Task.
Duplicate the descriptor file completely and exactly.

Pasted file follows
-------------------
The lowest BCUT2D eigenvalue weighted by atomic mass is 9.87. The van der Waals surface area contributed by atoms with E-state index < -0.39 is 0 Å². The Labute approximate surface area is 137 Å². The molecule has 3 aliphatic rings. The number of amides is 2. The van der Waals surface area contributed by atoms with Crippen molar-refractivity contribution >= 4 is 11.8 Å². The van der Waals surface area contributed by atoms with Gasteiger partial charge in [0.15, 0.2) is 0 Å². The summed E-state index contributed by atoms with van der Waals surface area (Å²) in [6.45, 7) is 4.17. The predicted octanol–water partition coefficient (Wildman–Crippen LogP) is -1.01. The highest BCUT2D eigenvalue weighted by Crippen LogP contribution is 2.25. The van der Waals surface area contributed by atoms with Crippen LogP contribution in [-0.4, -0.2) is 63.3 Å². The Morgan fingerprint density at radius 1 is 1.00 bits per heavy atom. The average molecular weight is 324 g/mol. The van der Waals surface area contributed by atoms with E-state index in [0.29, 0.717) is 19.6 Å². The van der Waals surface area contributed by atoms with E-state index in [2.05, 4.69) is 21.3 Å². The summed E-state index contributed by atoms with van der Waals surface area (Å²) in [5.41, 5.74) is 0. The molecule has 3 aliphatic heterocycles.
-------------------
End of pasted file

The lowest BCUT2D eigenvalue weighted by atomic mass is 9.87. The van der Waals surface area contributed by atoms with E-state index < -0.39 is 0 Å². The Labute approximate surface area is 137 Å². The molecule has 3 aliphatic rings. The number of amides is 2. The van der Waals surface area contributed by atoms with Crippen molar-refractivity contribution >= 4 is 11.8 Å². The van der Waals surface area contributed by atoms with Gasteiger partial charge in [0.15, 0.2) is 0 Å². The summed E-state index contributed by atoms with van der Waals surface area (Å²) in [6.45, 7) is 4.17. The predicted octanol–water partition coefficient (Wildman–Crippen LogP) is -1.01. The highest BCUT2D eigenvalue weighted by Crippen LogP contribution is 2.25. The van der Waals surface area contributed by atoms with Crippen LogP contribution in [-0.4, -0.2) is 63.3 Å². The Morgan fingerprint density at radius 1 is 1.00 bits per heavy atom. The average molecular weight is 324 g/mol. The van der Waals surface area contributed by atoms with E-state index in [0.29, 0.717) is 19.6 Å². The van der Waals surface area contributed by atoms with E-state index in [2.05, 4.69) is 21.3 Å². The summed E-state index contributed by atoms with van der Waals surface area (Å²) in [5.41, 5.74) is 0. The molecule has 3 aliphatic heterocycles.